So, I’m looking for alternatives. And this time, I decided to turn to the experts for advice — my fellow writers! I asked around on a couple of writer’s groups I belong to on LinkedIn, including AWAI’s LinkedIn group. Here are some of the suggestions they graciously shared with me:
Several writers were quick to recommend Skype. Like most of us, I’ve used the online version of Skype to connect with overseas clients and friends. I’ve never needed to record a Skype call, but there are several free third-party apps that make this possible. AWAI copywriter Steve Maurer recommends one called Callnote Premium, which he says is a full version app that truly is free.
I hadn’t considered Skype for phone recording because I thought of it as strictly a computer app. Since I often interview contractors in the field, I didn’t think it was a viable option for me. Turns out I was wrong. You can use Skype to make regular calls to any mobile phone or landline. To do this, you need to buy a subscription. Fortunately, it is quite affordable — just $2.99 per month for calls to the U.S. and Canada. (You can also buy a subscription for unlimited global calling for $13.99 per month. However, in my experience, people who do business internationally are quite Skype savvy, so the free regular Skype service is adequate. If you have to do a lot of international interviewing of people working in the field, though, the global subscription may be an awesome choice.)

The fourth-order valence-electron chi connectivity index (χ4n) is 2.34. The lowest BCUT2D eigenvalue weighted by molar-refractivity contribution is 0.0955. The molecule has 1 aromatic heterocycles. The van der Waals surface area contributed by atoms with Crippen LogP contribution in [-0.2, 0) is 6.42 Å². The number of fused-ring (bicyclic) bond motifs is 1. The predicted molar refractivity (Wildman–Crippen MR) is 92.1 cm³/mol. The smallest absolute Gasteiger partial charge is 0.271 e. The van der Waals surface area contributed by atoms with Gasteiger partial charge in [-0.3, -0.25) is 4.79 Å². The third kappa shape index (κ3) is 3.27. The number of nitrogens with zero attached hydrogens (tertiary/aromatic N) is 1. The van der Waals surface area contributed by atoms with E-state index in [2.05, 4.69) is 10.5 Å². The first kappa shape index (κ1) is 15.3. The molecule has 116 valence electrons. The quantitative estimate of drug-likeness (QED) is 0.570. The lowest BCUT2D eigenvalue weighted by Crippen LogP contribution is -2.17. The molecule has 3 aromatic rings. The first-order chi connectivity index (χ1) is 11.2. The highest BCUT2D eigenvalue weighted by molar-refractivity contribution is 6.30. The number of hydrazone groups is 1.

The writers using Skype subscriptions seemed quite happy with the service. “(It’s) totally worth it,” says AWAI Group member Josh Earl. “The sound quality is great —better than what I used to get with my old RadioShack inline phone call recorder … It’s definitely better than the typical conference call recordings I’ve heard.”
So, Skype is definitely on my radar screen. But wait — there’s more!
PR and content writer Anne Rose highly recommends Google Voice. “This will deliver an mp3 of the conversation to your account,” she says. “(It) takes some setup, but it is easy for both parties to use and the app has some nice additional features.”
One feature I find attractive since I have both a cell phone and a landline, is that the app routes all calls through the same number. If you like, you can program your account to ring certain phones based on the time of day or who is calling you.
Other Recording Options
Of course, there are scads of other recording apps out there. One writer swears by a service called RecordiaPro. She says it’s the most reliable one she’s aware of, with crystal-clear sound quality. Unlike most paid services, which charge for monthly use, this app charges a flat fee for a specified number of hours. This could make it a good option if you only do occasional interviews. It is a bit pricey, though, with an introductory rate of $29.95 for 120 minutes.
Another service that was recommended to me by a professional business coach is Audio Acrobat. It, too, is pricey compared to Google Voice and Skype, starting at $19.95 per month for the basic service. However, if you plan to use audio files extensively to market yourself, it’s worth taking a look at. With both video and audio capabilities, the app offers a whole suite of marketing tools such as integrated landing pages, pre-recorded reply lines, testimonial capture, and “sizzle lines” (call-in numbers that allow your callers to choose from a menu of pre-recorded files).
I’m keeping Audio Acrobat in mind for the future, but for now I think I’ll experiment a bit with Google Voice and/or Skype.
How about you? What apps or devices have you used to record your interviews? What do you recommend?